Poor still resist Haitian coup

October 16, 1991

By Pip Hinman

Despite a heavy army presence and curfew, supporters of ousted Haitian President Jean Bertrand Aristide are still campaigning for his return and have set up barricades around the shanty towns surrounding the capital Port-au-Prince. The army has banned street demonstrations and is shooting indiscriminately to terrorise the half of Haiti's population which lives in these districts.

Human rights activists say that official reports of 250 people dead and several hundred wounded may be a serious underestimation. The real figure may be as high as 1000 dead.

According to one radio station, 30 to 40 people were massacred in the slum district of Cite Soleil on October 4. Emergency services at the Port-au-Prince hospital are reportedly refusing entry to all but the most serious cases due to overcrowding.

World leaders have condemned the September 30 coup, and the Organisation of American States has imposed an economic embargo.

Speaking from exile in Caracas, Venezuela, Aristide urged Haitians to resist peacefully.

A radical Catholic priest of the Salesian order who became a popular spokesperson for the poor, Aristide was elected last December with 65% of the vote. An attempted coup in January was defeated when thousands of angry Haitians mobilised against the Tonton Macoute, the private army of the Duvalier dynasty that had ruled Haiti for most of this century.

Since his inauguration in February, Aristide has attempted to bring in the most basic of reforms, including the provision of clean drinking water for all and a literacy campaign aimed at reducing illiteracy from 85% to 50%. It was his efforts to root out corruption in the government services and the army and to introduce new tax laws that most angered business and military leaders.

In its short time in office, the Aristide government managed to reduce the government payroll, drastically reducing giant deficits in the bankrupt ministries, purge the army of Duvalierist officers while promoting younger officers drawn from the peasantry and working class and introduce a land reform program aimed at decentralising political power.

But the constraints on Aristide's program were great. Constitutionally denied the ability to legislate on forming local popular people's organisations, Aristide spoke often of the vital link between such institutions and the successful outcome of the reforms. The National Front for Democracy and Change, which supported Aristide during the election, turned out to be riddled with opportunists and careerists intent only on securing privileges for themselves.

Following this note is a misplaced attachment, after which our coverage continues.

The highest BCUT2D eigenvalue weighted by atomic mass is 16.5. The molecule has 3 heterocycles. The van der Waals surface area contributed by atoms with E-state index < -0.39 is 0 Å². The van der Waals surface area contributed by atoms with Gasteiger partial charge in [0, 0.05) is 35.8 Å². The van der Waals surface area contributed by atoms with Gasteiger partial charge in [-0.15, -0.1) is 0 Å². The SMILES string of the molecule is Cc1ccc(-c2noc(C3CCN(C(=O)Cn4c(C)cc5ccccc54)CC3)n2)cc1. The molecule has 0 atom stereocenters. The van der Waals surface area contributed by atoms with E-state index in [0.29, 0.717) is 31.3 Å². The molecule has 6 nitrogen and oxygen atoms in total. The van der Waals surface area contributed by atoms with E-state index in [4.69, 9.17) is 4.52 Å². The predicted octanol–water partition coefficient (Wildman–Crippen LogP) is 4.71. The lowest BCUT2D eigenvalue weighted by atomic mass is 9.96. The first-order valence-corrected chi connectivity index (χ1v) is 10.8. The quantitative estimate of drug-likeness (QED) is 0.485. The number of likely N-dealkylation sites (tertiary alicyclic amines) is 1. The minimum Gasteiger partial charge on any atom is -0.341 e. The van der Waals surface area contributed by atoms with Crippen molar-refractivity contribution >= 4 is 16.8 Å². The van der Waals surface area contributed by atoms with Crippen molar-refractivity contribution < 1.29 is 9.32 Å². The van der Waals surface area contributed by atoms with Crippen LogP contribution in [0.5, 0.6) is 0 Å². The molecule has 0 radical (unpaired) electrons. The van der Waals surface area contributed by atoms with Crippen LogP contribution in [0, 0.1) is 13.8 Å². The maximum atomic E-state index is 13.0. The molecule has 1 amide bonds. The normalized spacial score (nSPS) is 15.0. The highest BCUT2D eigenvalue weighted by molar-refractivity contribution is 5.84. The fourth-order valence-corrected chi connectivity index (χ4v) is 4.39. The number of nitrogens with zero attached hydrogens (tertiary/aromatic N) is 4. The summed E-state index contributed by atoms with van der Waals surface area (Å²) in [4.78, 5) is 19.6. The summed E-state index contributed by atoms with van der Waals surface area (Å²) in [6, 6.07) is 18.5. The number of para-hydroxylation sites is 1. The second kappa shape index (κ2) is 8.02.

On October 7, a provisional president, Justice Joseph Nerette, was appointed by the coup leaders. He was sworn in three days later after fewer than half of the 81 members of parliament (surrounded by the are the presidency vacant.

The OAS is demanding that Aristide be reinstalled as president and that the United Nations urge its members to join the embargo. While the United States government has condemned the coup, it had made no secret of its disquiet with the Aristide government.

After the failed coup in January, the New York Times quoted a senior US official as saying that the Pentagon was considering channeling funds through the army for "advice and financing a civic action program of bridge and road building".

White House spokesperson Marlin Fitzwater said on October 8 that what most interested Washington was the restoration of law and order in Haiti, not a particular individual.

Until Venezuela and Mexico's oil embargo started to bite, Haiti's business and military leaders had echoed the US line. More recent reports indicate that they may be prepared to compromise. "We see the problem as that of two evils, and we must choose the least destructive one", said a leader of the Association of Haitian Industrialists on October 10.

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